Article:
2015 Castello di Gabbiano, Dark Knight, Toscana IGT, Tuscany, Italy ($17): 50% Cabernet Sauvignon, 30% Merlot and 20% Sangiovese. The Dark Knight is a great chance for Federico to play with a significant amount of international varieties such as Cabernet Sauvignon and Merlot. Stewed plums with espresso and a hint of vanilla, with the Sangiovese adding bright violets and a refreshing acidity. Previously, Federico worked with Tignanello, one of the top “super tuscan” wines, and so, I could really taste his expertise with making a super tuscan blend in this Dark Knight IGT – yet it is made to be drunk on release and over delivers for the price.

2013 Castello di Gabbiano, Chianti Classico Riserva, Chianti Classico DOCG, Tuscany, Italy ($25): 95% Sangiovese and 5% Merlot. I was so happy that I tasted this wine before I looked at the grape varieties. I actually assumed it was 100% Sangiovese (or at least only a small amount of other local varieties) because it was impressive. But lo and behold, there was 5% Merlot. In the past, I would have never agree to adding Merlot to a Chianti Classico Riserva, yet I cannot deny that this wine was an outstanding example for the price and my opinion was confirmed by my colleagues at the table long time Italian wine experts – who were blown away as well. Exhilarating aromas of cherry blossom, wild berries and baking spice with deeper notes on the finish of tobacco leaf and earth. Solid structure with good flesh on the body and lots of stuffing although it still dances on the palate with grace.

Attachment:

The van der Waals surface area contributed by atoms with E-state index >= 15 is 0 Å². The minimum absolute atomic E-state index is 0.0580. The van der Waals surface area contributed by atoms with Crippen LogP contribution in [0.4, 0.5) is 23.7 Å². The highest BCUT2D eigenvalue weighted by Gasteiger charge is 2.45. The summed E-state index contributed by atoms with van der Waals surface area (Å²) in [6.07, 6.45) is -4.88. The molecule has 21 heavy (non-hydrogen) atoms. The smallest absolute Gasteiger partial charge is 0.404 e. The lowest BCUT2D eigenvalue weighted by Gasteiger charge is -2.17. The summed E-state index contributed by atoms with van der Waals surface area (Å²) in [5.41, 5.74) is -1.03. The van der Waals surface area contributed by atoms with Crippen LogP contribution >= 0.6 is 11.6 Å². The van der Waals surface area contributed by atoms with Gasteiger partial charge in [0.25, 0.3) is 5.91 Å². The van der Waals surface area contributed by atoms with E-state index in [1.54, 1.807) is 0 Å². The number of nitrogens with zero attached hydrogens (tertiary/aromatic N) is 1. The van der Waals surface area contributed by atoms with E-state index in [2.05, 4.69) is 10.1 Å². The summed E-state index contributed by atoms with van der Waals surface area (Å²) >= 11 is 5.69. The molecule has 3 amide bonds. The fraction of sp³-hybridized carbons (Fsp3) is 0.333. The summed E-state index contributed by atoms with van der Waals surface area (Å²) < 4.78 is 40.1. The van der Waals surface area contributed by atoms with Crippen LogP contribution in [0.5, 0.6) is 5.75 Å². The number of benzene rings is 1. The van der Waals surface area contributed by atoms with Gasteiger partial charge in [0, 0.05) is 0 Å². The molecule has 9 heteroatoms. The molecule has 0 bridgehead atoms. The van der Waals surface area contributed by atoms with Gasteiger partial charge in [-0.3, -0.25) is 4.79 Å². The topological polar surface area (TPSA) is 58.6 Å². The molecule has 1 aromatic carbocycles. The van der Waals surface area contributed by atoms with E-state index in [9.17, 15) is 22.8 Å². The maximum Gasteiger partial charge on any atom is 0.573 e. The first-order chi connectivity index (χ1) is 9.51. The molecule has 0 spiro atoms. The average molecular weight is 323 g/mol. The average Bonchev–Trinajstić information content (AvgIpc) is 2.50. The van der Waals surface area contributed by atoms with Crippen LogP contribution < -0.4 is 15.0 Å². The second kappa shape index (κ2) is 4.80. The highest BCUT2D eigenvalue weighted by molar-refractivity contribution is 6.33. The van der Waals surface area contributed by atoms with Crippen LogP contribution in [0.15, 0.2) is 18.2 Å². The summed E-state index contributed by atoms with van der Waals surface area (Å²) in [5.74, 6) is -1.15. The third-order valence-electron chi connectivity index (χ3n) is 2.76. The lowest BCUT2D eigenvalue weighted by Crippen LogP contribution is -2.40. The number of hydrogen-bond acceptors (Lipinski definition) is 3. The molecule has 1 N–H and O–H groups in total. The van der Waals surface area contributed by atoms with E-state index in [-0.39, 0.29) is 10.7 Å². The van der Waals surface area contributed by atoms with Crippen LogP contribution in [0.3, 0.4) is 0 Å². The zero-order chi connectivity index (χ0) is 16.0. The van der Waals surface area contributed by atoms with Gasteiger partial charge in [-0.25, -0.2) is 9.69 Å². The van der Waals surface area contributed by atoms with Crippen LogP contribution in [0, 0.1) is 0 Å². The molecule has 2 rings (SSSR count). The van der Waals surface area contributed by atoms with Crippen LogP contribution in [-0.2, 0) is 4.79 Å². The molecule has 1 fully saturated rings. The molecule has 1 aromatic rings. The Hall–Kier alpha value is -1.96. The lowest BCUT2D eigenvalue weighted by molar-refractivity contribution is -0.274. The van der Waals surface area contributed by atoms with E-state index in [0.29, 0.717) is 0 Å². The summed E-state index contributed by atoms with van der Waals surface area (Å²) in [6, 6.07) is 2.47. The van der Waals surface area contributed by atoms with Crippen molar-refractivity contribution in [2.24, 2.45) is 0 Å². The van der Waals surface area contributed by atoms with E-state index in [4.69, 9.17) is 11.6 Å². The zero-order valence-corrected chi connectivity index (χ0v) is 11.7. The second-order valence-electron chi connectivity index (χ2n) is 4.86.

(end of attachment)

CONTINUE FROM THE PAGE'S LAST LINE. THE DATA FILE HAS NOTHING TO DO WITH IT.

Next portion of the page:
Fantasy Wine (over $50)

2013 Marchesi Antinori, Tignanello, Toscana IGT, Tuscany, Italy ($90): 80% Sangiovese, 15% Cabernet Sauvignon and 5% Cabernet Franc from the single vineyard called Tignanello. Federico is no longer associated with this winery as he is completely devoted to Castello di Gabbiano, but working with this wine in the past helped to sharpen his skills. This 2013 Tignanello shows how a powerful wine can be elegant and graceful with its stunning harmony between rich fruit flavors (black cherries), intense energy, complex aromatics (smoke and licorice) and integrated tannins that will make this wine approachable in another year, but note it will continue to improve for at least 15 years or more.